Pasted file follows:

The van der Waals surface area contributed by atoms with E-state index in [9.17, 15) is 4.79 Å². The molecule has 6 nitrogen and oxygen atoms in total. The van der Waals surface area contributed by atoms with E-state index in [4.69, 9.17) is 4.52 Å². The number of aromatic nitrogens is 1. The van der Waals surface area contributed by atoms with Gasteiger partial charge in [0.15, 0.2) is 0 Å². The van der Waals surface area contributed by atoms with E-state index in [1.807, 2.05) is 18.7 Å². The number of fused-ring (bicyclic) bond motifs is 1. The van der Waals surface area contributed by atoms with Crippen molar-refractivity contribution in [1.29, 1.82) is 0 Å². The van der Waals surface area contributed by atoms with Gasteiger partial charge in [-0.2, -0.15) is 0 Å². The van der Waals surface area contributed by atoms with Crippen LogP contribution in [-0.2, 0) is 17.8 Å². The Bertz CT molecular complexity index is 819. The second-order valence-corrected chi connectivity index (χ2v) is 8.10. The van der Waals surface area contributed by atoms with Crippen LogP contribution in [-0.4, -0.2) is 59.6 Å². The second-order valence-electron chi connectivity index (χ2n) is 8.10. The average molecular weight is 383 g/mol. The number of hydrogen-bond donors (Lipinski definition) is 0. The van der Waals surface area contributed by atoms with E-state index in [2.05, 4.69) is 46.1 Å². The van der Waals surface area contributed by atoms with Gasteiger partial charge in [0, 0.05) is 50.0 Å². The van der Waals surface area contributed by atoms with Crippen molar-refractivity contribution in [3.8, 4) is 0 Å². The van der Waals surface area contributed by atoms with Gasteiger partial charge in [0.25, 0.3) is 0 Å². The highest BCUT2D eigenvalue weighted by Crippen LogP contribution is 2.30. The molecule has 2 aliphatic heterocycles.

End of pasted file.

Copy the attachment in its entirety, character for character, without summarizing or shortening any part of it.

The van der Waals surface area contributed by atoms with E-state index in [9.17, 15) is 4.79 Å². The molecule has 6 nitrogen and oxygen atoms in total. The van der Waals surface area contributed by atoms with E-state index in [4.69, 9.17) is 4.52 Å². The number of aromatic nitrogens is 1. The van der Waals surface area contributed by atoms with Gasteiger partial charge in [0.15, 0.2) is 0 Å². The van der Waals surface area contributed by atoms with E-state index in [1.807, 2.05) is 18.7 Å². The number of fused-ring (bicyclic) bond motifs is 1. The van der Waals surface area contributed by atoms with Crippen molar-refractivity contribution in [1.29, 1.82) is 0 Å². The van der Waals surface area contributed by atoms with Gasteiger partial charge in [-0.2, -0.15) is 0 Å². The van der Waals surface area contributed by atoms with Crippen LogP contribution in [-0.2, 0) is 17.8 Å². The Bertz CT molecular complexity index is 819. The second-order valence-corrected chi connectivity index (χ2v) is 8.10. The van der Waals surface area contributed by atoms with Crippen LogP contribution in [-0.4, -0.2) is 59.6 Å². The second-order valence-electron chi connectivity index (χ2n) is 8.10. The average molecular weight is 383 g/mol. The number of hydrogen-bond donors (Lipinski definition) is 0. The van der Waals surface area contributed by atoms with E-state index in [2.05, 4.69) is 46.1 Å². The van der Waals surface area contributed by atoms with Gasteiger partial charge in [0, 0.05) is 50.0 Å². The van der Waals surface area contributed by atoms with Crippen molar-refractivity contribution in [3.8, 4) is 0 Å². The van der Waals surface area contributed by atoms with Gasteiger partial charge in [0.25, 0.3) is 0 Å². The highest BCUT2D eigenvalue weighted by Crippen LogP contribution is 2.30. The molecule has 2 aliphatic heterocycles.